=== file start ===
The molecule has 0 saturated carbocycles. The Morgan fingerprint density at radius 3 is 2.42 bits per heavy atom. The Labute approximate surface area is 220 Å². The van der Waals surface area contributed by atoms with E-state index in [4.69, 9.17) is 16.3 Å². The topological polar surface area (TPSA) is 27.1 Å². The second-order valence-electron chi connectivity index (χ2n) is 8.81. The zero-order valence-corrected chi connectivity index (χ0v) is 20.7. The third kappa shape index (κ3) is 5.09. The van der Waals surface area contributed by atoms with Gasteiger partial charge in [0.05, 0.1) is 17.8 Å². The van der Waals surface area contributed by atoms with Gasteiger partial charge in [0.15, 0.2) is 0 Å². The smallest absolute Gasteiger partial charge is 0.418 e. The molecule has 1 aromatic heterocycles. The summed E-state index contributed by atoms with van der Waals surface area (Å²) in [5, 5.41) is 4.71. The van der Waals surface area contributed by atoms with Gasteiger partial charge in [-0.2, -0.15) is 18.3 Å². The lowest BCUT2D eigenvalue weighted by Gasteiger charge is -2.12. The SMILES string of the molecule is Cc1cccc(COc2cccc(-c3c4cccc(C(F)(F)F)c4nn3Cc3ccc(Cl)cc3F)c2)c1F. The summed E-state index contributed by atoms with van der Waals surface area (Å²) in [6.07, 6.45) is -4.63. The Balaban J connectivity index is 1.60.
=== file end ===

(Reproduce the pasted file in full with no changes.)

The molecule has 0 saturated carbocycles. The Morgan fingerprint density at radius 3 is 2.42 bits per heavy atom. The Labute approximate surface area is 220 Å². The van der Waals surface area contributed by atoms with E-state index in [4.69, 9.17) is 16.3 Å². The topological polar surface area (TPSA) is 27.1 Å². The second-order valence-electron chi connectivity index (χ2n) is 8.81. The zero-order valence-corrected chi connectivity index (χ0v) is 20.7. The third kappa shape index (κ3) is 5.09. The van der Waals surface area contributed by atoms with Gasteiger partial charge in [0.05, 0.1) is 17.8 Å². The van der Waals surface area contributed by atoms with Gasteiger partial charge in [0.15, 0.2) is 0 Å². The smallest absolute Gasteiger partial charge is 0.418 e. The molecule has 1 aromatic heterocycles. The summed E-state index contributed by atoms with van der Waals surface area (Å²) in [5, 5.41) is 4.71. The van der Waals surface area contributed by atoms with Gasteiger partial charge in [-0.2, -0.15) is 18.3 Å². The lowest BCUT2D eigenvalue weighted by Gasteiger charge is -2.12. The SMILES string of the molecule is Cc1cccc(COc2cccc(-c3c4cccc(C(F)(F)F)c4nn3Cc3ccc(Cl)cc3F)c2)c1F. The summed E-state index contributed by atoms with van der Waals surface area (Å²) in [6.07, 6.45) is -4.63. The Balaban J connectivity index is 1.60.